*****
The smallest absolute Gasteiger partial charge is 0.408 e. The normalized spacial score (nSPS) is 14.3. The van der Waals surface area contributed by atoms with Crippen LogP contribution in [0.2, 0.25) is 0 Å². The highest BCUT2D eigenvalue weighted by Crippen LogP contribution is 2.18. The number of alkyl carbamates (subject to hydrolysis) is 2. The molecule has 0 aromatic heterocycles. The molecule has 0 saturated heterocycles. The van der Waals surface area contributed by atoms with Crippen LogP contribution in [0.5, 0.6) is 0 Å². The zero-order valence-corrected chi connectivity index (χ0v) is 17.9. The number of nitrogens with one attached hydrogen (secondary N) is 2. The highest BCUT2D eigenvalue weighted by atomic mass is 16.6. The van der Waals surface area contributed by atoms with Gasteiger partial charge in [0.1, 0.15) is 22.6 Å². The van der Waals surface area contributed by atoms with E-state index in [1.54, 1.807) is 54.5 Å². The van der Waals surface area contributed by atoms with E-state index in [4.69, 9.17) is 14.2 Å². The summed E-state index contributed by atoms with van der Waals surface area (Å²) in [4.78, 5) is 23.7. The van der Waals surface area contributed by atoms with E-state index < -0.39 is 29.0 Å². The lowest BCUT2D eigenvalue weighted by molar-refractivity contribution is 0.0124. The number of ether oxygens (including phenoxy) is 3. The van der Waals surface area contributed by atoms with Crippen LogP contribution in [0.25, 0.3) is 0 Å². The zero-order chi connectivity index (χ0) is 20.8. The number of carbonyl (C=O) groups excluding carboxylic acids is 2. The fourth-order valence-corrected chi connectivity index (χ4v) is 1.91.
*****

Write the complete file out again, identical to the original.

The smallest absolute Gasteiger partial charge is 0.408 e. The normalized spacial score (nSPS) is 14.3. The van der Waals surface area contributed by atoms with Crippen LogP contribution in [0.2, 0.25) is 0 Å². The highest BCUT2D eigenvalue weighted by Crippen LogP contribution is 2.18. The number of alkyl carbamates (subject to hydrolysis) is 2. The molecule has 0 aromatic heterocycles. The molecule has 0 saturated heterocycles. The van der Waals surface area contributed by atoms with Crippen LogP contribution in [0.5, 0.6) is 0 Å². The zero-order valence-corrected chi connectivity index (χ0v) is 17.9. The number of nitrogens with one attached hydrogen (secondary N) is 2. The highest BCUT2D eigenvalue weighted by atomic mass is 16.6. The van der Waals surface area contributed by atoms with Gasteiger partial charge in [0.1, 0.15) is 22.6 Å². The van der Waals surface area contributed by atoms with E-state index in [1.54, 1.807) is 54.5 Å². The van der Waals surface area contributed by atoms with E-state index in [4.69, 9.17) is 14.2 Å². The summed E-state index contributed by atoms with van der Waals surface area (Å²) in [4.78, 5) is 23.7. The van der Waals surface area contributed by atoms with E-state index < -0.39 is 29.0 Å². The lowest BCUT2D eigenvalue weighted by molar-refractivity contribution is 0.0124. The number of ether oxygens (including phenoxy) is 3. The van der Waals surface area contributed by atoms with Crippen LogP contribution in [0.25, 0.3) is 0 Å². The zero-order chi connectivity index (χ0) is 20.8. The number of carbonyl (C=O) groups excluding carboxylic acids is 2. The fourth-order valence-corrected chi connectivity index (χ4v) is 1.91.